Artificial Intelligence (AI) has been at the top of technology-conversations during 2023. AI suggests many opportunities for innovation as it is worked into applications that make use of large datasets. Patterns learned by AI can result in better human-computer experiences, diagnosis, content creation, pattern predictions and improved workflow. As a tech, AI is such a pervasive game-changer that its emergence is leading to rethinking of laws, industry norms as the court of public opinion raises their concerns. A challenge with AI is that understanding of what it is and its “insider language” is not widely understood. In this series we will cover AI language from A to Z.In Part I we cover AI language from A and B.
- AI Alignment. AI alignment is the process of trying to get an AI system to function as intended. Alignment covers both small, direct goals, such as writing a sentence, and large conceptual ones, such as conforming to certain values and moral standards. As AI systems and their target goals get more complex, aligning them becomes more difficult.
- AI assistant. An AI agent that can interact with users through natural language and complete tasks on their behalf. Examples are Siri, Alexa, and Google Assistant.
- AI ethics. AI ethics refers to the issues that AI stakeholders such as engineers and government officials must consider to ensure that the technology is developed and used responsibly. This means adopting and implementing systems that support a safe, secure, unbiased, and environmentally friendly approach to artificial intelligence.
- Algorithm. An algorithm is a step-by-step procedure or set of instructions that a computer follows. In the context of AI, an algorithm can be used by machine learning systems to ingest data and make predictions based on it.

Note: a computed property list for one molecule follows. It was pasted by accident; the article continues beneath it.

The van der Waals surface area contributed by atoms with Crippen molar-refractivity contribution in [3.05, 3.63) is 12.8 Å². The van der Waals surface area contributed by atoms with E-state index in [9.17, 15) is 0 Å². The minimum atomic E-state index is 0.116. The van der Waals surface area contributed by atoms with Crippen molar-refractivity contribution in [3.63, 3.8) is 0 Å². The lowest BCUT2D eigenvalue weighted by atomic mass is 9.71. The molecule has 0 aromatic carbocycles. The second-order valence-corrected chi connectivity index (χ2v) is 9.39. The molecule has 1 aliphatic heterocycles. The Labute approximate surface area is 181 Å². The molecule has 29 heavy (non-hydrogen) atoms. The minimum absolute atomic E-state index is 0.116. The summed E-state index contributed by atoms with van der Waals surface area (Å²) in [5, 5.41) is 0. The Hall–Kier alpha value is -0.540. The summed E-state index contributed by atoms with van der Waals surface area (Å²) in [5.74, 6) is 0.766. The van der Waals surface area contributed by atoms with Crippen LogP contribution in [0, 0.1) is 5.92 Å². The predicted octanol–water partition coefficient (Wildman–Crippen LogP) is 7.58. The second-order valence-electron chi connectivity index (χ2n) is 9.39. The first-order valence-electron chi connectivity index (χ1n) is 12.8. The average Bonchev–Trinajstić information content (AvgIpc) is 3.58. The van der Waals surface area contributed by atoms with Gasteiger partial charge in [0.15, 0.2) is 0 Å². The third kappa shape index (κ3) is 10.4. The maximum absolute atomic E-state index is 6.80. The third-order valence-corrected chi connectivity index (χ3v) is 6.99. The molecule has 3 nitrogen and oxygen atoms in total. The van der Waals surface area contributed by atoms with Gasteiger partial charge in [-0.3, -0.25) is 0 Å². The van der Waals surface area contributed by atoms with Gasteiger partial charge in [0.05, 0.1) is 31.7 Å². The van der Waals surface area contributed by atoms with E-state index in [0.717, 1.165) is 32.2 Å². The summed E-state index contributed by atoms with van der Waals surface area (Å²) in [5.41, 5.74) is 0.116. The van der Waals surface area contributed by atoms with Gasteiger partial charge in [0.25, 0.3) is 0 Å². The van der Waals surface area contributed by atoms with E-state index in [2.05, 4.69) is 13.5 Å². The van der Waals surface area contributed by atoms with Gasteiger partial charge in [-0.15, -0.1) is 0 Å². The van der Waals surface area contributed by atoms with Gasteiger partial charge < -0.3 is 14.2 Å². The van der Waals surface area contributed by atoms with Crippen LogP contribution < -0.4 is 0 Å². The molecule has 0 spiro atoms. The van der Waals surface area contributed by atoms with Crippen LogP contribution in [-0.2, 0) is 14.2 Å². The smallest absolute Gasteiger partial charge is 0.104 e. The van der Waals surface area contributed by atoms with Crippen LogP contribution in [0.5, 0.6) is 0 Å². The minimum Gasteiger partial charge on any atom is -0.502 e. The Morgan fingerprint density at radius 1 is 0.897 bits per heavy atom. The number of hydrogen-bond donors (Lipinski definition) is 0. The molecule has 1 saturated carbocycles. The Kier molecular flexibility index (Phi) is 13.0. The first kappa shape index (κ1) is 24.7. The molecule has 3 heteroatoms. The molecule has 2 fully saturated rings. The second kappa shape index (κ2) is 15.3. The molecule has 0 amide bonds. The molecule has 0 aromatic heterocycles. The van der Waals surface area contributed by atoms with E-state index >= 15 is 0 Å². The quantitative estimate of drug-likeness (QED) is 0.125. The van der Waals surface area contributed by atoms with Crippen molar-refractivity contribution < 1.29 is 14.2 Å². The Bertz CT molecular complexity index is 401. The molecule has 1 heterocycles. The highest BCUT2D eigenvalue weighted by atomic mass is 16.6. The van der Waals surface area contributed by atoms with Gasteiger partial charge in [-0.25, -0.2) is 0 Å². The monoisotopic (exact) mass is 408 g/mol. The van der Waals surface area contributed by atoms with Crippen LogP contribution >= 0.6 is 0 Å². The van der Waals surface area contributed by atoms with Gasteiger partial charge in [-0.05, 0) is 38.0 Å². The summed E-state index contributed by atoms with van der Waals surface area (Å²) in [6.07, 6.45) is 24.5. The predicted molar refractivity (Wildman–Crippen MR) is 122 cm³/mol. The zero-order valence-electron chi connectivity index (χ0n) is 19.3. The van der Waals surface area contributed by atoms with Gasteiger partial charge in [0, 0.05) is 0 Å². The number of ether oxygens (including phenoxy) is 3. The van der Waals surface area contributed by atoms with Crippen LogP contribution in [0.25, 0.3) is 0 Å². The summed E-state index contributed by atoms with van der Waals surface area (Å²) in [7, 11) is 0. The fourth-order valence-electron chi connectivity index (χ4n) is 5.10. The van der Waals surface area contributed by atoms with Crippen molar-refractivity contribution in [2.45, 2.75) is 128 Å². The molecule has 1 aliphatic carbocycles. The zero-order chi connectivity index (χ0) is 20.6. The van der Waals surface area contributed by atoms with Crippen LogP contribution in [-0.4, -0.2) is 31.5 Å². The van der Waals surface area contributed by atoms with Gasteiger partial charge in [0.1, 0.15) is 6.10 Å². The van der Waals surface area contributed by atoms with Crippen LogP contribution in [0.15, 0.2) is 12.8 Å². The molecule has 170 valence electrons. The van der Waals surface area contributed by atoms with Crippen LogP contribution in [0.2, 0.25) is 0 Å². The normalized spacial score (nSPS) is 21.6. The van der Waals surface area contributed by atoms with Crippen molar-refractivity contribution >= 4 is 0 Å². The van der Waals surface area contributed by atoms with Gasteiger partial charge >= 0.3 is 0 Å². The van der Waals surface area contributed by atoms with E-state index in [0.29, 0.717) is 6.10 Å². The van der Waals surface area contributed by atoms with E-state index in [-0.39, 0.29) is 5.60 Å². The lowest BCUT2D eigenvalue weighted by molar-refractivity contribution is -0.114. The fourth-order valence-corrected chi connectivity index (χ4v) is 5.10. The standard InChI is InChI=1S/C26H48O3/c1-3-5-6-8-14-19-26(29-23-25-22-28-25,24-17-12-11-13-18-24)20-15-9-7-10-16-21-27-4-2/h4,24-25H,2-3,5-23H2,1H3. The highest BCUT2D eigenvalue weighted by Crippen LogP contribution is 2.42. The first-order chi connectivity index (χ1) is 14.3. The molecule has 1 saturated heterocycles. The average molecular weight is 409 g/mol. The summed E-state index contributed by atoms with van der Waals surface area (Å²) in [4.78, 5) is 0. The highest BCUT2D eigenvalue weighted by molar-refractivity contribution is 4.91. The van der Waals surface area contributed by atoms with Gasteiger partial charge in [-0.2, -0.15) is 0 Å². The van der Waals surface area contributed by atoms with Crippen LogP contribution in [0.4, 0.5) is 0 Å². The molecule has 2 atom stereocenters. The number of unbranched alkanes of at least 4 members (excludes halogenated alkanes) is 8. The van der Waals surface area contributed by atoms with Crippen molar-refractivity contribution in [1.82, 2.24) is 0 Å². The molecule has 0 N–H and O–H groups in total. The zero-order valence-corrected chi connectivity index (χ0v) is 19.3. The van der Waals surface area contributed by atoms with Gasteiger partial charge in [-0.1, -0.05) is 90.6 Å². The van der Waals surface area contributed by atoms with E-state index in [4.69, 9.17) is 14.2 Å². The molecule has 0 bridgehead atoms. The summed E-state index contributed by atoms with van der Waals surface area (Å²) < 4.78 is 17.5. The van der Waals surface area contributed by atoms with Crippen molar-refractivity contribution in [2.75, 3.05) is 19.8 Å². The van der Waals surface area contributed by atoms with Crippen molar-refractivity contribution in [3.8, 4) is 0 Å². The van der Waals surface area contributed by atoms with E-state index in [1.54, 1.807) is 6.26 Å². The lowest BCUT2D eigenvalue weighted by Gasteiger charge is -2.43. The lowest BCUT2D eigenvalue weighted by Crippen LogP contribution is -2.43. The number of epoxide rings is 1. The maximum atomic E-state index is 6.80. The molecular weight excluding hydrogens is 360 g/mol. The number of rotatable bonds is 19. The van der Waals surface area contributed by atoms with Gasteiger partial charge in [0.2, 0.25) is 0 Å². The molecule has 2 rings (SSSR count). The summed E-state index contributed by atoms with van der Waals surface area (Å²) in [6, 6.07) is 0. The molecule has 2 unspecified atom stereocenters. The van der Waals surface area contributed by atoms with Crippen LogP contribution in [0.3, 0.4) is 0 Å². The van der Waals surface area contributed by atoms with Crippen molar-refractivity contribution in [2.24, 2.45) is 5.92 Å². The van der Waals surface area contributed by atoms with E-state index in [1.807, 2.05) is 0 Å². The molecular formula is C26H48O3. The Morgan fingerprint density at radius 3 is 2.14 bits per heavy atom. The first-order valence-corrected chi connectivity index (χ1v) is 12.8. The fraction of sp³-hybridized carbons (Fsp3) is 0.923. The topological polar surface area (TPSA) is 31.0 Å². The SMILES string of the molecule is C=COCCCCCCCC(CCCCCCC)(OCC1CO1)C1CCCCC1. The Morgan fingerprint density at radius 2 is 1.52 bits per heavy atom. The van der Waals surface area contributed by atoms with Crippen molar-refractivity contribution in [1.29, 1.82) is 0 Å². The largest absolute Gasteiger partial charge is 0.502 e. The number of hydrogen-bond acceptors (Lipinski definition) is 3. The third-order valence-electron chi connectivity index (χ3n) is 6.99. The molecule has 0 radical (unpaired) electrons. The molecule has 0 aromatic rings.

- Anthropomorphism. Anthropomorphism is the tendency to attribute human qualities to nonhumans. For example, calling a chatbot "he" or "she," saying a chatbot wants something or saying a chatbot is trying to do something is anthropomorphizing AI. This happens often in conversations about artificial intelligence because it is often designed to sound or appear human.
- Artificial general intelligence (AGI). AGI is a machine that can perform any intellectual task that a human can. AGI is a category of AI. There are no current AI systems that count as AGI, though some claim that recent technologies, such as GPT-4, come close.
- Artificial intelligence (AI). AI is the simulation of human intelligence processes by computer systems
- Backpropagation. A technique used in neural networks to adjust the weights of connections between neurons based on the error rate in the output.
- Bardeen. An AI automation tool for increasing productivity for online social media content and email applications.
- Bias. Machine learning bias, or AI bias, occurs when algorithms produce results that are systemically prejudiced. Bias can be present in the code of an AI system or the data it trains on. Machine learning bias can affect decision-making.
- Big data. Big data refers to the large data sets that can be studied to reveal patterns and trends to support business decisions. It’s called “big” data because organizations can now gather massive amounts of complex data using data collection tools and systems. Big data can be collected very quickly and stored in a variety of formats.
- Black box AI. Black box AI systems' operations are not visible. The user provides input, and the machine provides an output. But the exact steps the machine took to arrive at the response are opaque. Explainable AI is the antithesis of black box AI. Its exact logic and operations are transparent.
Stay tuned for the rest of our Artificial Intelligence: A to Z series.
The following sources were used to build this glossary: